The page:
The sanctions came after an internal investigation by LSU revealed violations of NCAA rules in a case that centered around the recruitment of a junior college player in the summer of 2009.
The NCAA deemed the violations, which included impermissible transportation and lodging, major. But in a report released Tuesday, it noted the thorough actions of LSU’s compliance department as a reason for the one-year probation period, which runs until July 18, 2012.
“The committee lauds the institution’s compliance office for its efforts to investigate and uncover the violations,” the NCAA wrote in its report.
In addition to the probation, the NCAA publicly reprimanded LSU and accepted a host of self-imposed penalties. Penalties include recruiting restrictions, scholarship reductions, telephone contact restrictions, and a one-year show- cause order for a former assistant coach that restricts his athletics-related duties.
“This is a fair outcome and we are pleased that the NCAA chose to accept our self-imposed sanctions, even giving LSU a reduced penalty of only one year of probation because of the admirable work of our compliance staff,” said LSU athletics director Joe Alleva. “It is extremely rare that a university would be given less than two years probation in a situation like this.”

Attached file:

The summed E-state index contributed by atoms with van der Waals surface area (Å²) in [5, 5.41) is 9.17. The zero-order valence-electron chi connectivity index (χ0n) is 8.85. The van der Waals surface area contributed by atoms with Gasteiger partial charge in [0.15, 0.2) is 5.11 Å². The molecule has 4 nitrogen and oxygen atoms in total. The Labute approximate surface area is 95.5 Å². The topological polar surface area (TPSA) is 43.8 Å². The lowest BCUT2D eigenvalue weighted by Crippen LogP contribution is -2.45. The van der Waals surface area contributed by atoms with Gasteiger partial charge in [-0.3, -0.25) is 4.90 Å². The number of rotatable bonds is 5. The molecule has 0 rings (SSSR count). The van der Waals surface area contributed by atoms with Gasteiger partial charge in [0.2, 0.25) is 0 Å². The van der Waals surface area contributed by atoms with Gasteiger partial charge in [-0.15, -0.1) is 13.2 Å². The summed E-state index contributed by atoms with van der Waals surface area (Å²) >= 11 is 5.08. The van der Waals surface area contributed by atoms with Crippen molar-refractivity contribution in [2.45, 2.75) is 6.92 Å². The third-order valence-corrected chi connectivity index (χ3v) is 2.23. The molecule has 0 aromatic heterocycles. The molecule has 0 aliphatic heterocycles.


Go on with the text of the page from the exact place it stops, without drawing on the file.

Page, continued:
Violations occurred when a former assistant coach arranged for, or provided transportation for the prospect. He also made impermissible phone calls to the prospect and, according to the NCAA report, “either knew of or should have known of impermissible lodging arrangements” given to the prospect. His actions constituted unethical conduct, the NCAA’s report said.
The prospect never played a game at LSU and the coach involved in the improper courting stepped down later that year.
The case found more violations occurred when three non-coaching members of the athletics administration made or received more than 3,600 phone calls to or from high school coaches and administrators, prospects, and family members of prospects.